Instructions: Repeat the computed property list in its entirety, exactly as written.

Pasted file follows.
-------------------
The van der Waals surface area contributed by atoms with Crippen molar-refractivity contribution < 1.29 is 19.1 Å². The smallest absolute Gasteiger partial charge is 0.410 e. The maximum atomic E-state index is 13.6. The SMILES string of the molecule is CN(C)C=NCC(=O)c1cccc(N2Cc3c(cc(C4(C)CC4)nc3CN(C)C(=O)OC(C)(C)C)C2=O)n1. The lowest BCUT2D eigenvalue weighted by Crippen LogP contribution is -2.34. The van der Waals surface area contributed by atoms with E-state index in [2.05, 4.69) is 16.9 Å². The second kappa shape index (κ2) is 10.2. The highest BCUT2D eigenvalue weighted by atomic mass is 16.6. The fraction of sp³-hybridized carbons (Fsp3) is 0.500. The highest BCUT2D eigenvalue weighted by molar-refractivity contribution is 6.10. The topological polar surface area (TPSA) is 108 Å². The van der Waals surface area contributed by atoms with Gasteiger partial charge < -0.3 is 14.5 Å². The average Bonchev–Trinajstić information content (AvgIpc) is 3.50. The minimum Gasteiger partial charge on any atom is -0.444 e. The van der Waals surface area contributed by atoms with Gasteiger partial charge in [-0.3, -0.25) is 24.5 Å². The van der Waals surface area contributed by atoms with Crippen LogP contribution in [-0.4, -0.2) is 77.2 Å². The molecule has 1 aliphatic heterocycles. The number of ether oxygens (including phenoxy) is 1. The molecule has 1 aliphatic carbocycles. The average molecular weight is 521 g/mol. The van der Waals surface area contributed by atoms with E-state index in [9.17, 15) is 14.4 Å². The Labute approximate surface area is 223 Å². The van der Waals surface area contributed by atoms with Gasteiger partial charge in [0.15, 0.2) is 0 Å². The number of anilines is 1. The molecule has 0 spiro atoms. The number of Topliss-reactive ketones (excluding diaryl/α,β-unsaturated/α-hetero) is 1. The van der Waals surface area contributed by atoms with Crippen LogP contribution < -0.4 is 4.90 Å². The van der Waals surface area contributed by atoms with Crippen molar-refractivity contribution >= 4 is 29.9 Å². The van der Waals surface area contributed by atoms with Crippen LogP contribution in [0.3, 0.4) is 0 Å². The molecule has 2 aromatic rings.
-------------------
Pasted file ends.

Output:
The van der Waals surface area contributed by atoms with Crippen molar-refractivity contribution < 1.29 is 19.1 Å². The smallest absolute Gasteiger partial charge is 0.410 e. The maximum atomic E-state index is 13.6. The SMILES string of the molecule is CN(C)C=NCC(=O)c1cccc(N2Cc3c(cc(C4(C)CC4)nc3CN(C)C(=O)OC(C)(C)C)C2=O)n1. The lowest BCUT2D eigenvalue weighted by Crippen LogP contribution is -2.34. The van der Waals surface area contributed by atoms with E-state index in [2.05, 4.69) is 16.9 Å². The second kappa shape index (κ2) is 10.2. The highest BCUT2D eigenvalue weighted by atomic mass is 16.6. The fraction of sp³-hybridized carbons (Fsp3) is 0.500. The highest BCUT2D eigenvalue weighted by molar-refractivity contribution is 6.10. The topological polar surface area (TPSA) is 108 Å². The van der Waals surface area contributed by atoms with Gasteiger partial charge < -0.3 is 14.5 Å². The average Bonchev–Trinajstić information content (AvgIpc) is 3.50. The minimum Gasteiger partial charge on any atom is -0.444 e. The van der Waals surface area contributed by atoms with Gasteiger partial charge in [-0.3, -0.25) is 24.5 Å². The van der Waals surface area contributed by atoms with Crippen LogP contribution in [-0.4, -0.2) is 77.2 Å². The molecule has 1 aliphatic heterocycles. The number of ether oxygens (including phenoxy) is 1. The molecule has 1 aliphatic carbocycles. The average molecular weight is 521 g/mol. The van der Waals surface area contributed by atoms with E-state index in [9.17, 15) is 14.4 Å². The Labute approximate surface area is 223 Å². The van der Waals surface area contributed by atoms with Gasteiger partial charge in [0.15, 0.2) is 0 Å². The number of anilines is 1. The molecule has 0 spiro atoms. The number of Topliss-reactive ketones (excluding diaryl/α,β-unsaturated/α-hetero) is 1. The van der Waals surface area contributed by atoms with Crippen LogP contribution < -0.4 is 4.90 Å². The van der Waals surface area contributed by atoms with Crippen molar-refractivity contribution >= 4 is 29.9 Å². The van der Waals surface area contributed by atoms with Crippen LogP contribution in [0.3, 0.4) is 0 Å². The molecule has 2 aromatic rings.